The children in the intervention group were shown the dog behaviour training videos. At the start of each clip, the trainer introduced it by referring to the dog’s behavioural state (angry, scared, happy). The children were then asked: “How do you know it is feeling that way?” and when necessary their answers were corrected or elaborated by using the comments shown in Table 3. Each clip was played twice and after showing the clips following this protocol a first time, there was a short pause of a few minutes during which the children were free to talk about whatever they wished. After the pause, the clips were played again one time each and after each clip, the children were asked to say how the dog was feeling and how they knew it was feeling that way. The answers were corrected when necessary. Every effort was made to encourage all the children to participate and comment on the clips.

At the end of the study (after the post-test) a short talk was given to all children in order to inform them about how to behave in the presence of a scared dog and particularly to make them aware not to approach one. The children were asked how they would behave in the presence of a scared dog, and were given advice according to their answer.

Control activity

The children in the control group were shown a video about wild animals and were asked to identify the animals in response to the question “Can you tell me what animal this is?” They were also asked: “How do you know it’s (e.g. an elephant)?”, “Where do (e.g. elephants) live?”, “What do (e.g. elephants) eat”? Each clip was played twice and after showing the clips following this protocol a first time, there was a short pause of a few minutes during which the children were free to talk about what they wished. After the pause, the clips were played again one time each and after each clip, the children were asked what the animals were, how they knew which animal it was, where the animal lived and what the animal ate.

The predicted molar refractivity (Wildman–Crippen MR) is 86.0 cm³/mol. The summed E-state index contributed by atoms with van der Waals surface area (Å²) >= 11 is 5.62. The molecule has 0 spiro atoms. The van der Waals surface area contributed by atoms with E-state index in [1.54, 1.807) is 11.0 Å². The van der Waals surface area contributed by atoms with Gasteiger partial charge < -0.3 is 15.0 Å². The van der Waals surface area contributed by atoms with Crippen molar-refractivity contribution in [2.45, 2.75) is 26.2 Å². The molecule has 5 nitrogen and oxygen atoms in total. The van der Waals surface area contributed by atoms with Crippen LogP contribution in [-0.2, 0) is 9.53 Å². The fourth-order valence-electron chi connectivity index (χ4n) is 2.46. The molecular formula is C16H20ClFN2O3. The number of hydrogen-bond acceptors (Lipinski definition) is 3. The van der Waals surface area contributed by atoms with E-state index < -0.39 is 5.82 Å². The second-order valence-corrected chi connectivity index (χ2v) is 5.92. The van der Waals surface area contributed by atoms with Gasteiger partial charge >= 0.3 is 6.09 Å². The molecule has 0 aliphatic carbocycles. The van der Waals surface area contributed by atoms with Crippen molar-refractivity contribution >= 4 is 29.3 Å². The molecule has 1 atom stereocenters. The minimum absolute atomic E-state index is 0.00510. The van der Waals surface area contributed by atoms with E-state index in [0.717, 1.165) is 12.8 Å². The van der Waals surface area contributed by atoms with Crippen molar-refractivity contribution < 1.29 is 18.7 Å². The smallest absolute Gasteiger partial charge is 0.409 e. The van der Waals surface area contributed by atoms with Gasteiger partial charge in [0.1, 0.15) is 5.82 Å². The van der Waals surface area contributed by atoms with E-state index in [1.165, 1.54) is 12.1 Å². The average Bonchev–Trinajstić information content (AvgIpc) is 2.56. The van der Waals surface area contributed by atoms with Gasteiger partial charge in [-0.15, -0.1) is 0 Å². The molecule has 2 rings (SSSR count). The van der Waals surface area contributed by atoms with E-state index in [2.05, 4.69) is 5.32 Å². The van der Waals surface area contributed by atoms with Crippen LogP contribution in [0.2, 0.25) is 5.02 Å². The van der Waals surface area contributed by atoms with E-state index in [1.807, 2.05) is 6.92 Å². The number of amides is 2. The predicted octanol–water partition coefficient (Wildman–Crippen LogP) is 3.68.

Data analysis

The total number of correct answers was calculated for each child for the pre-test and the post-test as follows. For the friendly dog videos, only the answer “happy” was counted as correct, and for the fearful dog videos only the answer “scared”. For the aggressive dog videos, the answers “angry” and “scared” were both coded as correct, because the dogs were displaying aggression as a result of fear. Therefore, even though the prevalent behaviour of the dog was aggression and the most obvious answer was “angry”, the answer “scared” was also correct. In fact, the children were taught during the training that dogs could get angry because they were scared.

The children’s performance for the “training videos” was compared to their performance for the “test only videos” by comparing the number of correct answers the children in each group (control/intervention) gave in the pre- and post-tests for each type of video.